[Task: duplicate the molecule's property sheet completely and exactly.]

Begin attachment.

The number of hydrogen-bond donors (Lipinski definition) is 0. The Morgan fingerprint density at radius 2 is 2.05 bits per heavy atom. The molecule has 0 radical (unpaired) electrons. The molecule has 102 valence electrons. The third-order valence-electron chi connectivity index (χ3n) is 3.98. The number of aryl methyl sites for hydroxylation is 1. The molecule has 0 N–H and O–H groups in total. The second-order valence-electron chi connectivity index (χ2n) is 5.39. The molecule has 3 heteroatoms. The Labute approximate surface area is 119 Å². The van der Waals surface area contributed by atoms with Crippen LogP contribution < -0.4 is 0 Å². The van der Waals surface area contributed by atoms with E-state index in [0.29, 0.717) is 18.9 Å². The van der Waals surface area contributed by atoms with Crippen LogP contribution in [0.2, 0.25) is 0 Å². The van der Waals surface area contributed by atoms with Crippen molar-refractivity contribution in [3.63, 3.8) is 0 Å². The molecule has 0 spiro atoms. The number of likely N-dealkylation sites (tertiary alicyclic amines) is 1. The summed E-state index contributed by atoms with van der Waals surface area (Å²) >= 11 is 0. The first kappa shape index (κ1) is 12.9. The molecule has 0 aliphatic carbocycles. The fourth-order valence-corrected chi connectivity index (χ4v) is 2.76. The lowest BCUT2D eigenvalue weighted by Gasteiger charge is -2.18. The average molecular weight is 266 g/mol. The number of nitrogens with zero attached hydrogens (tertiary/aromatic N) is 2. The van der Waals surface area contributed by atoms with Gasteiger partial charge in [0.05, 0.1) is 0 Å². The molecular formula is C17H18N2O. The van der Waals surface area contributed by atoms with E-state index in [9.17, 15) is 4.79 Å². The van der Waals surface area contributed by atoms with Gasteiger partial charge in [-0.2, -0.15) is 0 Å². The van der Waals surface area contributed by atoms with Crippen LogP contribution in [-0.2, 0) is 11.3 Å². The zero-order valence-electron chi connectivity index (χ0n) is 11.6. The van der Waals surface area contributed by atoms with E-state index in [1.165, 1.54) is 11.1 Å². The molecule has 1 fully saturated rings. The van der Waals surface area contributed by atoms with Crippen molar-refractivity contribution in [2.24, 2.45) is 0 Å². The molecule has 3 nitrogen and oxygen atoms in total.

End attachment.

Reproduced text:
The number of hydrogen-bond donors (Lipinski definition) is 0. The Morgan fingerprint density at radius 2 is 2.05 bits per heavy atom. The molecule has 0 radical (unpaired) electrons. The molecule has 102 valence electrons. The third-order valence-electron chi connectivity index (χ3n) is 3.98. The number of aryl methyl sites for hydroxylation is 1. The molecule has 0 N–H and O–H groups in total. The second-order valence-electron chi connectivity index (χ2n) is 5.39. The molecule has 3 heteroatoms. The Labute approximate surface area is 119 Å². The van der Waals surface area contributed by atoms with Crippen LogP contribution < -0.4 is 0 Å². The van der Waals surface area contributed by atoms with E-state index in [0.29, 0.717) is 18.9 Å². The van der Waals surface area contributed by atoms with Crippen LogP contribution in [0.2, 0.25) is 0 Å². The van der Waals surface area contributed by atoms with Crippen molar-refractivity contribution in [3.63, 3.8) is 0 Å². The molecule has 0 spiro atoms. The number of likely N-dealkylation sites (tertiary alicyclic amines) is 1. The summed E-state index contributed by atoms with van der Waals surface area (Å²) >= 11 is 0. The first kappa shape index (κ1) is 12.9. The molecule has 0 aliphatic carbocycles. The fourth-order valence-corrected chi connectivity index (χ4v) is 2.76. The lowest BCUT2D eigenvalue weighted by Gasteiger charge is -2.18. The average molecular weight is 266 g/mol. The number of nitrogens with zero attached hydrogens (tertiary/aromatic N) is 2. The van der Waals surface area contributed by atoms with Gasteiger partial charge in [0.05, 0.1) is 0 Å². The molecular formula is C17H18N2O. The van der Waals surface area contributed by atoms with E-state index in [9.17, 15) is 4.79 Å². The van der Waals surface area contributed by atoms with Gasteiger partial charge in [-0.2, -0.15) is 0 Å². The van der Waals surface area contributed by atoms with Crippen LogP contribution in [-0.2, 0) is 11.3 Å². The zero-order valence-electron chi connectivity index (χ0n) is 11.6. The van der Waals surface area contributed by atoms with E-state index in [1.165, 1.54) is 11.1 Å². The molecule has 1 fully saturated rings. The van der Waals surface area contributed by atoms with Crippen molar-refractivity contribution in [2.24, 2.45) is 0 Å². The molecule has 3 nitrogen and oxygen atoms in total.